Chances are you look in the mirror at least once a day, if not several times, but how often do you take a step back and survey your online identity?
How others see us has a significant impact on how they respond to and treat us, and there are real consequences and measurable outcomes to crafting a favorable persona, both in face-to-face interactions, as well as online.
In the analogue world, your personal, physical attractiveness, grooming, height, weight, tone modulation and register, posture or bearing, expression, and social overtures or responses all have bearing on how others perceive you and respond to you. You only have seven seconds to make a first impression , and that first impression tends to shape all future interactions and perceptions of you. Some of these analogue factors are under your control – bearing and grooming, for instance – while others are up to fate, fortune, and genetics, such as height and other physical characteristics.
In that sense, you have a much greater opportunity to manage, moderate, and manipulate your digital portrayal. First impressions of you, or rather, your online persona, digital presence, and personal brand, are likewise formed on minimal, at-a-glance inputs, and tend to linger. And, as in the face-to-face interactions of the analogue world, these run the full gamut of human experience: professional, romantic, casual, etc.
Your social media presence is analogous to your physical appearance and is the basis for everyone from a client or new boss to a romantic partner (or their parents’) impression and opinion of you. Here are five reasons why your social media presence should be curated:
It’s going to get (or lose) you your next job.
Yes, employers are checking out your social media . So are your coworkers, your boss’s boss, prospective clients, colleagues, suppliers . . . anyone you come into contact with may stumble across your online identity, or go looking for it, at any time. Consider if the person you present online is the same as the one you’re bringing to work Monday morning.
It could be costing you money.
It’s not just coworkers looking at your profiles. Increasingly, lenders, service providers, tax authorities, insurance providers and other groups with financial power over you are using the content you share to make judgments. Your weekend activities can be used as grounds to raise rates, increase your risk assessment, deny coverage, or call out a statement which you may not have been entirely transparent about (oops.)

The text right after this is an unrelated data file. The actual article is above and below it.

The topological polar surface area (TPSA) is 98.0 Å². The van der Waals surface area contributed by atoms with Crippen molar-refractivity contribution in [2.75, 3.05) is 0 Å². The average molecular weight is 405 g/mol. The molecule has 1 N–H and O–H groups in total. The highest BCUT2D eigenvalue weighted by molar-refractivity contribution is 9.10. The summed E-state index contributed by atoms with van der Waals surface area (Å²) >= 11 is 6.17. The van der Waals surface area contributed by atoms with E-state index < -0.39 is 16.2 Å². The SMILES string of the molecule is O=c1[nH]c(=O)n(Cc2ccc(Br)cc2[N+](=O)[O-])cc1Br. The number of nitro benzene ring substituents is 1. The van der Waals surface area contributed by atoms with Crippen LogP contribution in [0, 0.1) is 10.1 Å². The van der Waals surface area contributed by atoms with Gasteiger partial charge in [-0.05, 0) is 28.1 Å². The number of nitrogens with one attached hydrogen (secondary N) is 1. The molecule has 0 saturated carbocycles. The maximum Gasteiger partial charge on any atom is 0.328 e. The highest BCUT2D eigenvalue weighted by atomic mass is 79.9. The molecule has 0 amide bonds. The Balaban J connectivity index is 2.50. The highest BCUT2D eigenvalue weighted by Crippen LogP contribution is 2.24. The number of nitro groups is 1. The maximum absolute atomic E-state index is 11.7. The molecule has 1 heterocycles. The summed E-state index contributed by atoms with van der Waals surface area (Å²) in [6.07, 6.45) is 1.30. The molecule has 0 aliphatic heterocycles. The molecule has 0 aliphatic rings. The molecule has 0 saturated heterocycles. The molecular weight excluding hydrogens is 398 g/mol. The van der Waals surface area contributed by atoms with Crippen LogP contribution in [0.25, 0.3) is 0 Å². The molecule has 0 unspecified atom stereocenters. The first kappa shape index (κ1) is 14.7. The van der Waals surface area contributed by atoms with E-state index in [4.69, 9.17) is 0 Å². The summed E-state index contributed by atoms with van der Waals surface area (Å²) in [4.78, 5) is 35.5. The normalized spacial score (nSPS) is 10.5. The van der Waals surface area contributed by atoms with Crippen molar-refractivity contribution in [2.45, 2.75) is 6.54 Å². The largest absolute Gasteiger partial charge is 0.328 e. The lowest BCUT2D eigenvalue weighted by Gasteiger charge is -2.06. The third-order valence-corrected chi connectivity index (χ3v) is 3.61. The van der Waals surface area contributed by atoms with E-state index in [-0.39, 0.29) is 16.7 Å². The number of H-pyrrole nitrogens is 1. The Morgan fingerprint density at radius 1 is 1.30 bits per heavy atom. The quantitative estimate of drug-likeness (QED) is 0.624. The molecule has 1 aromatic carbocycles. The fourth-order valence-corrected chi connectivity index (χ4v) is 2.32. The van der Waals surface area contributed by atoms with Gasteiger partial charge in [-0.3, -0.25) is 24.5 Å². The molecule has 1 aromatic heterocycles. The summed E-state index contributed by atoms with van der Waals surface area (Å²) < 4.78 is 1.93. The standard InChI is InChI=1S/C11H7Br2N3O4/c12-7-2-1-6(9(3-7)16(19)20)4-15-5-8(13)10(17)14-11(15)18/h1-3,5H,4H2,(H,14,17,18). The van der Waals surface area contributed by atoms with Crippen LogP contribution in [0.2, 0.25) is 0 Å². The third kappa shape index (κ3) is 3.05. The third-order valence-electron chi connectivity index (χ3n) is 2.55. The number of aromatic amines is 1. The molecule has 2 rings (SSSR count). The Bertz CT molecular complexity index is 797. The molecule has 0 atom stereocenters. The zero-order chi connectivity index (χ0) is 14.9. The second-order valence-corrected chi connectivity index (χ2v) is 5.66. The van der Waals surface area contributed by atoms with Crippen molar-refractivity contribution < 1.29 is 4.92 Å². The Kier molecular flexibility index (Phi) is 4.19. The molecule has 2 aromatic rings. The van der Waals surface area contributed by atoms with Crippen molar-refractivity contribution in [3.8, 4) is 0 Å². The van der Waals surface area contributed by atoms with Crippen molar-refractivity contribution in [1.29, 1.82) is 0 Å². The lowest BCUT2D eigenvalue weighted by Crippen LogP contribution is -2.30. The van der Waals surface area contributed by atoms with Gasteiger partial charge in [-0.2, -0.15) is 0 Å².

It’s undermining your friendships.
Is it “authenticity” and “transparency” or is speaking your mind and sharing openly turning into over-sharing and TMI? Your social media is less private than you think, especially with the constantly changing privacy settings and policies. Assume that anything posted online can and will eventually make it to the person you’d least like to have see it. Aim to present the person heading out the door at the beginning of the night, not the end of it.
It lasts long after you forget it.
This bears repeating, especially as social media ages up, along with its users. That emo post from your shaggy preteen days. That one-night pre-grad, and that weekend post-grad. That thing you said about your boss three jobs ago . . . that your new employer just stumbled across last night. You might not view the version of yourself five years ago, or ten, as who you are today, but friends, acquaintances, and colleagues stumbling across that content will find it harder to separate those identities.
It opens (or closes) doors.
Have you crossed an international border recently? Did you know they could legally ask for the passwords to your devices and social media accounts? Your social media presence quite literally could be closing doors for you. You’re entitled to your opinion and perspective, but you’re also being judged for it. Keep it positive, pleasant, and professional for best results.
When in doubt, aim to “undershare” and keep things minimal, polished, and professional. Mikhail Blagosklonny models an appropriately modest approach. A professor of oncology in New York, his shared content is clearly related to his professional identity, dealing with themes of health, aging, and cancer. Something of a public figure, but not a celebrity or high-visibility “influencer”, his approach to social media offers an approachable template for the average professional.
Keep your social media positive, professional, and curated as much as possible. Curate your online identity to optimize first impressions, prevent embarrassment, and avoid unnecessary costs and judgments associated with oversharing or exposing unflattering portrayals.